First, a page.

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44 Iraq MPs resign after protest camp cleared
 
 
 

BAGHDAD/RAMAD -   Forty-four Iraqi MPs announced their resignation on Monday after security forces demolished a Sunni anti-government protest site and detained a lawmaker.
The announcement was made at a televised news conference at which the MPs also demanded “the withdrawal of the army... and the release of MP Ahmed al-Alwani,” who was arrested during a deadly raid on Saturday.
Clashes broke out Monday in the Ramadi area, west of Baghdad, as security forces dismantled a protest camp where demonstrators had gathered for more than a year.
Ten militants died in the fighting, which also spread to the nearby city of Fallujah.
Protests broke out in Sunni Arab-majority areas of Iraq in December 2012 after the arrest of guards of then-finance minister Rafa al-Essawi, an influential Sunni Arab, on terrorism charges.
Protests broke out in Sunni Arab-majority areas of Iraq late last year after the arrest of guards of then-finance minister Rafa al-Essawi, an influential Sunni Arab, on terrorism charges.
The demonstrations have tapped into longstanding grievances of protesters, who say they are marginalised by the government and unfairly targeted with heavy-handed tactics by security forces.
The violence, which follows a raid on a Sunni MP’s home in Ramadi, west of Baghdad, in which he was arrested and his brother killed, threatens to escalate already-widespread anger among Iraq’s minority Sunni Arab community.
An AFP journalist saw the body of one person and said at least 10 more people had been wounded in an area of Ramadi that adjoins the protest site, where demonstrators have gathered for more than a year.
Security forces were deployed near the site and helicopters could be seen firing into the area, the journalist said, adding that two security forces vehicles were burned and gunmen had seized a third.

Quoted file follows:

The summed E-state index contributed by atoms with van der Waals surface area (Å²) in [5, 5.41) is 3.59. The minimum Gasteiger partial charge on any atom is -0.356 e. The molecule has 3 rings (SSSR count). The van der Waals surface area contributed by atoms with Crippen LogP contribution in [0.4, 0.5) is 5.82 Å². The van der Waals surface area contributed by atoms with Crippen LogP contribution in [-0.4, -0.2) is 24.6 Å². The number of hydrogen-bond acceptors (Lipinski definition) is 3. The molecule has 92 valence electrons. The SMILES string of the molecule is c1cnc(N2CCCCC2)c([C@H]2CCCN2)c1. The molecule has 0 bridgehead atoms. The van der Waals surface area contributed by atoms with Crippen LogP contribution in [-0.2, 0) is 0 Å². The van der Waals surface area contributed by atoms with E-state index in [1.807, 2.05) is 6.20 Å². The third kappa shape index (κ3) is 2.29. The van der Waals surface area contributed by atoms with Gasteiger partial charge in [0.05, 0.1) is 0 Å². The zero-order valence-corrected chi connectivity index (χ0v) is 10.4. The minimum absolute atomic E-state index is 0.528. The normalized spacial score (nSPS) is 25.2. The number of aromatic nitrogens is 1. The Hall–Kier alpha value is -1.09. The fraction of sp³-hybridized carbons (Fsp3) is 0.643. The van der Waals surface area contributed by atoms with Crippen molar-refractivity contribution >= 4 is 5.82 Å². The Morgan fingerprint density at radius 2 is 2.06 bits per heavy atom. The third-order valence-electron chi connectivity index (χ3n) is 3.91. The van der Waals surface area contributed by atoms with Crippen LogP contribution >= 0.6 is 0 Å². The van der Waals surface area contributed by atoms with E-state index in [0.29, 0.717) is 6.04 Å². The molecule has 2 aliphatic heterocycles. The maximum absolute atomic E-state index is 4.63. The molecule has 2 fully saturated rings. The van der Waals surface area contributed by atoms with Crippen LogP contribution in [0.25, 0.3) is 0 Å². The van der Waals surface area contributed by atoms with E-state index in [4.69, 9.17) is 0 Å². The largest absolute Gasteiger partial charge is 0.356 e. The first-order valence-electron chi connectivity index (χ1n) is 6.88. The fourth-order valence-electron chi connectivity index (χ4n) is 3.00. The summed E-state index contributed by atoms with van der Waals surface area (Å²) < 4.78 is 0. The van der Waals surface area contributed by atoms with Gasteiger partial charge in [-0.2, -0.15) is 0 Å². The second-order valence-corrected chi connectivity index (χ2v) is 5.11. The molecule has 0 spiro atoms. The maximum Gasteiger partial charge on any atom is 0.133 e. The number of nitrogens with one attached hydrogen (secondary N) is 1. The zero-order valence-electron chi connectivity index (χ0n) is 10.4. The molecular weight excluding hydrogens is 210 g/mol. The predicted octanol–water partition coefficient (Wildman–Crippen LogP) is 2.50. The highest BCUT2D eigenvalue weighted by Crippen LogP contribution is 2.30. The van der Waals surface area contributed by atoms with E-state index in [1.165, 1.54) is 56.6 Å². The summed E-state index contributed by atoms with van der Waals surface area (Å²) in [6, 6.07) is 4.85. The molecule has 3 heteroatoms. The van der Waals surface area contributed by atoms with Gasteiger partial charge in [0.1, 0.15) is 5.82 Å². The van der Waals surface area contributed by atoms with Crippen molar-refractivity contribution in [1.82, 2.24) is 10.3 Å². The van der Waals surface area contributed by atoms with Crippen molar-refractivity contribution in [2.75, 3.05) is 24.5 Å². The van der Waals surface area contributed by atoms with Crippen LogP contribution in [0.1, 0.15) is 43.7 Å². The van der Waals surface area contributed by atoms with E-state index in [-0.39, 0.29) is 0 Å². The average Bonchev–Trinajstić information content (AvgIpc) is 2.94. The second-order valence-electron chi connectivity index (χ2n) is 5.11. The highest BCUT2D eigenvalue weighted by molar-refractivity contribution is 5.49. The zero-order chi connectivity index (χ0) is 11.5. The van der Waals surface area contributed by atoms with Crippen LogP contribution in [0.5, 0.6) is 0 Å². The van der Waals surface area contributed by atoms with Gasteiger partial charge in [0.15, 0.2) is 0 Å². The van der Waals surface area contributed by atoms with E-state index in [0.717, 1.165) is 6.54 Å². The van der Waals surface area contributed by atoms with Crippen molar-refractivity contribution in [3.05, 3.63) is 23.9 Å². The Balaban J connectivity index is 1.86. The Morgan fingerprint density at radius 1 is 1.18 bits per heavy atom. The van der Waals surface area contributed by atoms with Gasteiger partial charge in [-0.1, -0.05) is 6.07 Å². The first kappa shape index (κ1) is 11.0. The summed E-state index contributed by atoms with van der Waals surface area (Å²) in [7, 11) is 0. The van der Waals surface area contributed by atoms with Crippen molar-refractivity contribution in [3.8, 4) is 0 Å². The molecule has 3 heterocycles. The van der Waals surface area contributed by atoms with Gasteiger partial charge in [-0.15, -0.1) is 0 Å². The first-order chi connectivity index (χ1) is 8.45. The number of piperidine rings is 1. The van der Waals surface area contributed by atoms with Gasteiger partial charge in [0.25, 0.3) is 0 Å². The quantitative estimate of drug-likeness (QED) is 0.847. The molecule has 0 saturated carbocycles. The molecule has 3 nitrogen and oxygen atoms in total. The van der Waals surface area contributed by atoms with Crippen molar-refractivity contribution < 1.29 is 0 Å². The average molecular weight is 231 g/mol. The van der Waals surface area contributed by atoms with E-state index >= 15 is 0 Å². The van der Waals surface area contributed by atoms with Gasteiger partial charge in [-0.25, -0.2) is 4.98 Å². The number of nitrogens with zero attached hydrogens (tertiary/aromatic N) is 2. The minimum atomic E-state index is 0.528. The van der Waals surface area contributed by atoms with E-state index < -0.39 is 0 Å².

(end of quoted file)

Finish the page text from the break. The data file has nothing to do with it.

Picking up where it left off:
As the fighting raged, some mosques in the city used loudspeakers to exhort people to “go to jihad”, or holy war. Mobile phone connections in the city were down.
Iraqiya state TV had earlier said that “local police are removing the tents from the protest site in Anbar” province, after an agreement between security forces, religious leaders and tribal sheikhs.
It also quoted the police chief of Anbar province, of which Ramadi is the capital, as saying that security forces found two car bombs as well as other bombs and explosives at the site. The sprawling camp, located on the highway near Ramadi, included a stage from which speakers could address the crowds, a large roofed structure with open sides to provide shade, and dozens of tents.
The violence in Ramadi comes after Iraqi Prime Minister Nuri al-Maliki said last week the camp had become a headquarters for Al-Qaeda, and called on legitimate demonstrators to leave. “I say clearly and honestly that the sit-in site in Anbar has turned into a headquarters for the leadership of Al-Qaeda,” Maliki said.
He called on “those who are with them in this place who refuse sabotage and who have legal or illegal demands... to leave these camps, and leave this place, so that Al-Qaeda stays alone”. He added that protesters had a “very short period” in which to leave. Protests broke out in Sunni Arab-majority areas of Iraq late last year after the arrest of guards of then-finance minister Rafa al-Essawi, an influential Sunni Arab, on terrorism charges.
In December 2011, guards of vice president Tareq al-Hashemi, another prominent Sunni politician, were arrested and accused of terrorism. Hashemi fled Iraq and has since been given multiple death sentences in absentia for charges including murder.
The demonstrations have tapped into long-standing grievances of Sunnis, who say they are both marginalised by the government and unfairly targeted with heavy-handed tactics by security forces.
In another incident that has escalated tensions, security forces on Saturday raided the Ramadi home of Sunni Arab MP Ahmed al-Alwani, who backs the anti-government protesters, arresting him and sparking clashes that killed his brother, five guards and a security forces member.

 
 
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